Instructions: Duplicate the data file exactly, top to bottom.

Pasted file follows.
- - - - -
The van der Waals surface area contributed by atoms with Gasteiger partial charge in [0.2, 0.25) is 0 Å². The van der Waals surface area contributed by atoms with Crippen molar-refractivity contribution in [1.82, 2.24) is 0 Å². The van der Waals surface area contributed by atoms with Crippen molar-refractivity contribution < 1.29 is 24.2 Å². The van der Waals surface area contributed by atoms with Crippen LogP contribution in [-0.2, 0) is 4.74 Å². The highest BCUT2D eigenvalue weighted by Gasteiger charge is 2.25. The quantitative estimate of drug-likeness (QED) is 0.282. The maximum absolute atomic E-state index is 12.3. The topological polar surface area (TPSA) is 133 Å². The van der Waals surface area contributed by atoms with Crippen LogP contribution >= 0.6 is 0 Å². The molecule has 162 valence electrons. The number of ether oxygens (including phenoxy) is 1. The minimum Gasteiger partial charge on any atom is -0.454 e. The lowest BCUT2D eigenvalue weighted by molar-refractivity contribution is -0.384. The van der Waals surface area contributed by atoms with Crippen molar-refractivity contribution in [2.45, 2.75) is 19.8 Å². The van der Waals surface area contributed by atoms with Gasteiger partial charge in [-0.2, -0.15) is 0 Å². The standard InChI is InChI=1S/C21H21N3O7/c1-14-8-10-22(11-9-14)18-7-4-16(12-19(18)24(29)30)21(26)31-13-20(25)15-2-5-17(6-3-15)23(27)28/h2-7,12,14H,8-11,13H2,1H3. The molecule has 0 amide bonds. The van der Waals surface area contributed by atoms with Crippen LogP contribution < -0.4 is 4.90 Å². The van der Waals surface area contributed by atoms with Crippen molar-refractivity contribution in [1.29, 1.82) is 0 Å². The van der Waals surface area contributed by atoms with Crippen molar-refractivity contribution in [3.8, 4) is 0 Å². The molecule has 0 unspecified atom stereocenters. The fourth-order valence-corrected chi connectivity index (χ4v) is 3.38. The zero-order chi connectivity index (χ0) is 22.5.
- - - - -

The van der Waals surface area contributed by atoms with Gasteiger partial charge in [0.2, 0.25) is 0 Å². The van der Waals surface area contributed by atoms with Crippen molar-refractivity contribution in [1.82, 2.24) is 0 Å². The van der Waals surface area contributed by atoms with Crippen molar-refractivity contribution < 1.29 is 24.2 Å². The van der Waals surface area contributed by atoms with Crippen LogP contribution in [-0.2, 0) is 4.74 Å². The highest BCUT2D eigenvalue weighted by Gasteiger charge is 2.25. The quantitative estimate of drug-likeness (QED) is 0.282. The maximum absolute atomic E-state index is 12.3. The topological polar surface area (TPSA) is 133 Å². The van der Waals surface area contributed by atoms with Crippen LogP contribution >= 0.6 is 0 Å². The molecule has 162 valence electrons. The number of ether oxygens (including phenoxy) is 1. The minimum Gasteiger partial charge on any atom is -0.454 e. The lowest BCUT2D eigenvalue weighted by molar-refractivity contribution is -0.384. The van der Waals surface area contributed by atoms with Crippen molar-refractivity contribution in [2.45, 2.75) is 19.8 Å². The van der Waals surface area contributed by atoms with Gasteiger partial charge in [-0.2, -0.15) is 0 Å². The standard InChI is InChI=1S/C21H21N3O7/c1-14-8-10-22(11-9-14)18-7-4-16(12-19(18)24(29)30)21(26)31-13-20(25)15-2-5-17(6-3-15)23(27)28/h2-7,12,14H,8-11,13H2,1H3. The molecule has 0 amide bonds. The van der Waals surface area contributed by atoms with Crippen LogP contribution < -0.4 is 4.90 Å². The van der Waals surface area contributed by atoms with Crippen molar-refractivity contribution in [1.29, 1.82) is 0 Å². The van der Waals surface area contributed by atoms with Crippen molar-refractivity contribution in [3.8, 4) is 0 Å². The molecule has 0 unspecified atom stereocenters. The fourth-order valence-corrected chi connectivity index (χ4v) is 3.38. The zero-order chi connectivity index (χ0) is 22.5.